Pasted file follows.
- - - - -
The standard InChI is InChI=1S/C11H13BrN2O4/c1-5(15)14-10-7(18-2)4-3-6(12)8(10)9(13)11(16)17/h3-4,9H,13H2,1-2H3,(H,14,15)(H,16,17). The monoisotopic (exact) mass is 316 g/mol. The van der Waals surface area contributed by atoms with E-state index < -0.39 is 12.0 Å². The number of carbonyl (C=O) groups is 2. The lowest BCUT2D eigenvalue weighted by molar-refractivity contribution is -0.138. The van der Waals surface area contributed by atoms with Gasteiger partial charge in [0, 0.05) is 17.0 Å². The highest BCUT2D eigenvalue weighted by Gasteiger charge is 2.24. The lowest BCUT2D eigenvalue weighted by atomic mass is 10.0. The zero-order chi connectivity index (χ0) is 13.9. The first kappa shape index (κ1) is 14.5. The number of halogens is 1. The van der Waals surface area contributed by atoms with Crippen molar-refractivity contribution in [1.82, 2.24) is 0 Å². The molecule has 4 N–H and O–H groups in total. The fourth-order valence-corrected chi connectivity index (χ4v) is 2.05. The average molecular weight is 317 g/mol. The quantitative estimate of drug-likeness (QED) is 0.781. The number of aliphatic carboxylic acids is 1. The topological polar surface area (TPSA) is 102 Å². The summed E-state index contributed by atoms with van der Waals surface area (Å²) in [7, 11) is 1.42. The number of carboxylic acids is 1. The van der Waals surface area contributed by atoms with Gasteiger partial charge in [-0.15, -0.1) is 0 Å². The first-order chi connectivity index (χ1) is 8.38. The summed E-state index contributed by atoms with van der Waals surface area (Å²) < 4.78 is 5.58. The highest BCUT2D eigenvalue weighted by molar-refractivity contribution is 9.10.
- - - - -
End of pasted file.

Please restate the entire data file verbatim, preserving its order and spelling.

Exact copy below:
The standard InChI is InChI=1S/C11H13BrN2O4/c1-5(15)14-10-7(18-2)4-3-6(12)8(10)9(13)11(16)17/h3-4,9H,13H2,1-2H3,(H,14,15)(H,16,17). The monoisotopic (exact) mass is 316 g/mol. The van der Waals surface area contributed by atoms with E-state index < -0.39 is 12.0 Å². The number of carbonyl (C=O) groups is 2. The lowest BCUT2D eigenvalue weighted by molar-refractivity contribution is -0.138. The van der Waals surface area contributed by atoms with Gasteiger partial charge in [0, 0.05) is 17.0 Å². The highest BCUT2D eigenvalue weighted by Gasteiger charge is 2.24. The lowest BCUT2D eigenvalue weighted by atomic mass is 10.0. The zero-order chi connectivity index (χ0) is 13.9. The first kappa shape index (κ1) is 14.5. The number of halogens is 1. The van der Waals surface area contributed by atoms with Crippen molar-refractivity contribution in [1.82, 2.24) is 0 Å². The molecule has 4 N–H and O–H groups in total. The fourth-order valence-corrected chi connectivity index (χ4v) is 2.05. The average molecular weight is 317 g/mol. The quantitative estimate of drug-likeness (QED) is 0.781. The number of aliphatic carboxylic acids is 1. The topological polar surface area (TPSA) is 102 Å². The summed E-state index contributed by atoms with van der Waals surface area (Å²) in [7, 11) is 1.42. The number of carboxylic acids is 1. The van der Waals surface area contributed by atoms with Gasteiger partial charge in [-0.15, -0.1) is 0 Å². The first-order chi connectivity index (χ1) is 8.38. The summed E-state index contributed by atoms with van der Waals surface area (Å²) < 4.78 is 5.58. The highest BCUT2D eigenvalue weighted by molar-refractivity contribution is 9.10.